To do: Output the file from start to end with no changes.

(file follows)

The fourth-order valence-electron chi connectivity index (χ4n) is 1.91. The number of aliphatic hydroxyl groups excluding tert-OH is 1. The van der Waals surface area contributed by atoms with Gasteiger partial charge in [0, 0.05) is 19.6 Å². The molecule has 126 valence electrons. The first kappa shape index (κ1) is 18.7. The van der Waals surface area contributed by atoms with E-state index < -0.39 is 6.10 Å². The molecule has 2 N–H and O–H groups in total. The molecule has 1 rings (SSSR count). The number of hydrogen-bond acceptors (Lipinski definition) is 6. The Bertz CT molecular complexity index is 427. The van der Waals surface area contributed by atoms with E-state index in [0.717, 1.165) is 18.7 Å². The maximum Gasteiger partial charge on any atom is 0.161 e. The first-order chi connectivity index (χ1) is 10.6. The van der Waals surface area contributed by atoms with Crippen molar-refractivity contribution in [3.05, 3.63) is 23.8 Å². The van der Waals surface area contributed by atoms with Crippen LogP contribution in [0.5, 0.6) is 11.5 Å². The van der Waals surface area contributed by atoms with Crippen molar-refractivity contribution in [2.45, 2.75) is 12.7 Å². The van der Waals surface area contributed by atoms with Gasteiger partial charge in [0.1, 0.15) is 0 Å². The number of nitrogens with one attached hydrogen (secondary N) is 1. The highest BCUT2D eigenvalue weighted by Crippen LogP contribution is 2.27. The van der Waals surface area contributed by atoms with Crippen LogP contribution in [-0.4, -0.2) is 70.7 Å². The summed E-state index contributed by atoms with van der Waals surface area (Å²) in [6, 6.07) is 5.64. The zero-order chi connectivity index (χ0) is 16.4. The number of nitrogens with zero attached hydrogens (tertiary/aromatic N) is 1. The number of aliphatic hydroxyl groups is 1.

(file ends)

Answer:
The fourth-order valence-electron chi connectivity index (χ4n) is 1.91. The number of aliphatic hydroxyl groups excluding tert-OH is 1. The van der Waals surface area contributed by atoms with Gasteiger partial charge in [0, 0.05) is 19.6 Å². The molecule has 126 valence electrons. The first kappa shape index (κ1) is 18.7. The van der Waals surface area contributed by atoms with E-state index < -0.39 is 6.10 Å². The molecule has 2 N–H and O–H groups in total. The molecule has 1 rings (SSSR count). The number of hydrogen-bond acceptors (Lipinski definition) is 6. The Bertz CT molecular complexity index is 427. The van der Waals surface area contributed by atoms with E-state index in [0.717, 1.165) is 18.7 Å². The maximum Gasteiger partial charge on any atom is 0.161 e. The first-order chi connectivity index (χ1) is 10.6. The van der Waals surface area contributed by atoms with Crippen molar-refractivity contribution in [3.05, 3.63) is 23.8 Å². The van der Waals surface area contributed by atoms with Crippen LogP contribution in [0.5, 0.6) is 11.5 Å². The van der Waals surface area contributed by atoms with Crippen molar-refractivity contribution in [2.45, 2.75) is 12.7 Å². The van der Waals surface area contributed by atoms with Gasteiger partial charge in [0.1, 0.15) is 0 Å². The number of nitrogens with one attached hydrogen (secondary N) is 1. The highest BCUT2D eigenvalue weighted by Crippen LogP contribution is 2.27. The van der Waals surface area contributed by atoms with Crippen LogP contribution in [-0.4, -0.2) is 70.7 Å². The summed E-state index contributed by atoms with van der Waals surface area (Å²) in [6, 6.07) is 5.64. The zero-order chi connectivity index (χ0) is 16.4. The number of nitrogens with zero attached hydrogens (tertiary/aromatic N) is 1. The number of aliphatic hydroxyl groups is 1.